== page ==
The British Constitution: Continuity and Change

A Festschrift for Vernon Bogdanor

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Author: Matt Qvortrup

Publisher: Bloomsbury Publishing

ISBN: 1782251936

Category: Law

Page: 212

View: 4186

Vernon Bogdanor once told The Guardian that he made 'a living of something that doesn't exist'. He also quipped that the British Constitution can be summed up in eight words: 'Whatever the Queen in Parliament decides is law.' That may still be the case, yet in many ways the once elusive British Constitution has now become much more grounded, much more tangible and much more based on written sources than was previously the case. It now exists in a way in which it previously did not. However, though the changes may seem revolutionary, much of the underlying structure remains unchanged; there are limits to the changes. Where does all this leave the Constitution? Here constitutional experts, political scientists and legal practitioners present up-to-date and in-depth commentaries on their respective areas of expertise. While also a Festschrift in honour of Vernon Bogdanor, this book is above all a comprehensive compendium on the present state of the British Constitution. 'The new constitutional politics has spawned a new constitutional scholarship. This stimulating collection, skilfully put together by Matt Qvortrup, works both as a welcome snapshot of where we are now and as an expert audit, from specialists in law, history and political science, of the deeper issues and of the complex dynamics of continuity and change in the ongoing refashioning of Britain's constitutional architecture.' Kevin Theakston, Professor of British Government, University of Leeds 'The highly distinguished team of scholars assembled by Matt Qvortrup has produced a deeply thought-provoking collection on the profound constitutional changes that have occurred in the UK over the last twenty years. A book worthy of reaching a very wide readership.' Roger Scully, Professor of Political Science, Cardiff University 'Vernon Bogdanor understands like few others the connections between history, politics and institutions - and that is what makes him such an authority on the British system of government.' The Rt Hon David Cameron MP, Prime Minister 'I think Vernon's guiding principle at Brasenose was to treat all his students as if they might one day be Prime Minister. At the time, I thought this was a bit over the top, but then a boy studying PPE at Brasenose two years beneath me became Prime Minister.' Toby Young, The Spectator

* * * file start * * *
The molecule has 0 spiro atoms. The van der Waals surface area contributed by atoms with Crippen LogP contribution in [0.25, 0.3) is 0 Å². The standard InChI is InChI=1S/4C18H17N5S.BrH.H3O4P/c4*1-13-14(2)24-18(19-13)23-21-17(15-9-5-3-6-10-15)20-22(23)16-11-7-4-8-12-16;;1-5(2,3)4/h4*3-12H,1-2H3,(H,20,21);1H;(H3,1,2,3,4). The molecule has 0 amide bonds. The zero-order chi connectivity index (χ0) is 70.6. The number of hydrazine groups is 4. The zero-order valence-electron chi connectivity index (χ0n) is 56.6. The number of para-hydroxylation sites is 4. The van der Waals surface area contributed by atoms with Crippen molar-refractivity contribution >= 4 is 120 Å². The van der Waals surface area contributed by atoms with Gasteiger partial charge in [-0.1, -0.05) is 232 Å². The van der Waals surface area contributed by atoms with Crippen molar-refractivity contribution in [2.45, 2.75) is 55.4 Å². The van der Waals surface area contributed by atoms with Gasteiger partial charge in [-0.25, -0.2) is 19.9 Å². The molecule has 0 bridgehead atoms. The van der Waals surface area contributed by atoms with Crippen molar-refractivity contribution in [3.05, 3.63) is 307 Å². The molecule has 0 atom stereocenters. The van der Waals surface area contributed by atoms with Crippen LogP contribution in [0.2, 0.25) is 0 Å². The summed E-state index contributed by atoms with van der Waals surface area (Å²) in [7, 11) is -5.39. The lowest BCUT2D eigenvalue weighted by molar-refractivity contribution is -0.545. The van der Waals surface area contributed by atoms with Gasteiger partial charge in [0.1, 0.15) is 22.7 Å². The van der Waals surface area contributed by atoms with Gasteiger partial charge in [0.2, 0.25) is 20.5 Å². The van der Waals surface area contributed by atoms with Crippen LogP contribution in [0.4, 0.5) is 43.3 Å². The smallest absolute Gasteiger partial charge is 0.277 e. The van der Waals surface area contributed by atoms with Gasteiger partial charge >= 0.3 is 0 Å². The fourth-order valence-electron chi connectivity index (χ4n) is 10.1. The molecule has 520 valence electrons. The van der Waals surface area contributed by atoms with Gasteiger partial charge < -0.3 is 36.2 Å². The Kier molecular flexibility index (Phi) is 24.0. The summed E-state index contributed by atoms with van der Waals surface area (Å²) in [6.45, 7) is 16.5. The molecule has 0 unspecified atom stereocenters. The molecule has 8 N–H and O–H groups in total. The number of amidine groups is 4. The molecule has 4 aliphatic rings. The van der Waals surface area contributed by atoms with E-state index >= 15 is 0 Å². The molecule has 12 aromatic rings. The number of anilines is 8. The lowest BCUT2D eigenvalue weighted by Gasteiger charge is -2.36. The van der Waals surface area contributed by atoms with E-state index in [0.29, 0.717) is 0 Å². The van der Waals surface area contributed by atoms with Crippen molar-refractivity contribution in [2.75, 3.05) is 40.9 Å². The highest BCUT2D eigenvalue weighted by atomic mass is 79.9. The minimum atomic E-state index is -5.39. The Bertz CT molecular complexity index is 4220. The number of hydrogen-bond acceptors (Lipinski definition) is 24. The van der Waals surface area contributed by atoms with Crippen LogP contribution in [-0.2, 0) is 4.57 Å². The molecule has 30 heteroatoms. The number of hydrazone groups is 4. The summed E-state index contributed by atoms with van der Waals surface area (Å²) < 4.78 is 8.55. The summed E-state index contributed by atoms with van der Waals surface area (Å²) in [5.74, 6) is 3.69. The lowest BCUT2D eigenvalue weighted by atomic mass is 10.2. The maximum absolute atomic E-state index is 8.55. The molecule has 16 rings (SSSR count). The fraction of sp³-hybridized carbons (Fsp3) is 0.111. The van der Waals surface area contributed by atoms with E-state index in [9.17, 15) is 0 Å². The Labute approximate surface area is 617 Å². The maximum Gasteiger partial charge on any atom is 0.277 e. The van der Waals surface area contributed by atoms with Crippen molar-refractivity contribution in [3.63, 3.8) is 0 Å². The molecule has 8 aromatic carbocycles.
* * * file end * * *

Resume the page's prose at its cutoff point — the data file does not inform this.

The Politics of Judicial Independence in the UK's Changing Constitution

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Author: Graham Gee,Robert Hazell,Kate Malleson,Patrick O'Brien

Publisher: Cambridge University Press

ISBN: 1316240533

Category: Law

Page: N.A

View: 2202

Judicial independence is generally understood as requiring that judges must be insulated from political life. The central claim of this work is that far from standing apart from the political realm, judicial independence is a product of it. It is defined and protected through interactions between judges and politicians. In short, judicial independence is a political achievement. This is the main conclusion of a three-year research project on the major changes introduced by the Constitutional Reform Act 2005, and the consequences for judicial independence and accountability. The authors interviewed over 150 judges, politicians, civil servants and practitioners to understand the day-to-day processes of negotiation and interaction between politicians and judges. They conclude that the greatest threat to judicial independence in future may lie not from politicians actively seeking to undermine the courts, but rather from their increasing disengagement from the justice system and the judiciary.

Rights-Based Constitutional Review

Constitutional Courts in a Changing Landscape

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Author: John Bell,Marie-Luce Paris

Publisher: Edward Elgar Publishing

ISBN: 1784717614

Category: Law

Page: 480

View: 8319

Constitutional review has become an essential feature of modern liberal democratic constitutionalism. In particular, constitutional review in the context of rights litigation has proved to be most challenging for the courts. By offering in-depth analyses on changes affecting constitutional design and constitutional adjudication, while also engaging with general theories of comparative constitutionalism, this book seeks to provide a heightened understanding of the constitutional and political responses to the issue of adaptability and endurance of rights-based constitutional review. These original contributions, written by an array of distinguished experts and illustrated by the most up-to-date case law, cover Australia, Belgium, Finland, France, Hungary, Ireland, Italy, Spain, the United Kingdom and the United States, and include constitutional systems that are not commonly studied in comparative constitutional studies. Providing structured analyses, the editors combine studies of common law and civil law jurisdictions, centralized and decentralized systems of constitutional review, and large and small jurisdictions. This multi-jurisdictional study will appeal to members of the judiciary, policymakers and practitioners looking for valuable insights into the case law of a range of constitutional and supreme courts in this rapidly expanding field of constitutional adjudication. It also serves as an excellent resource for academics, scholars and advanced students in the fields of law, human rights and political science.

Constitutional Originalism

A Debate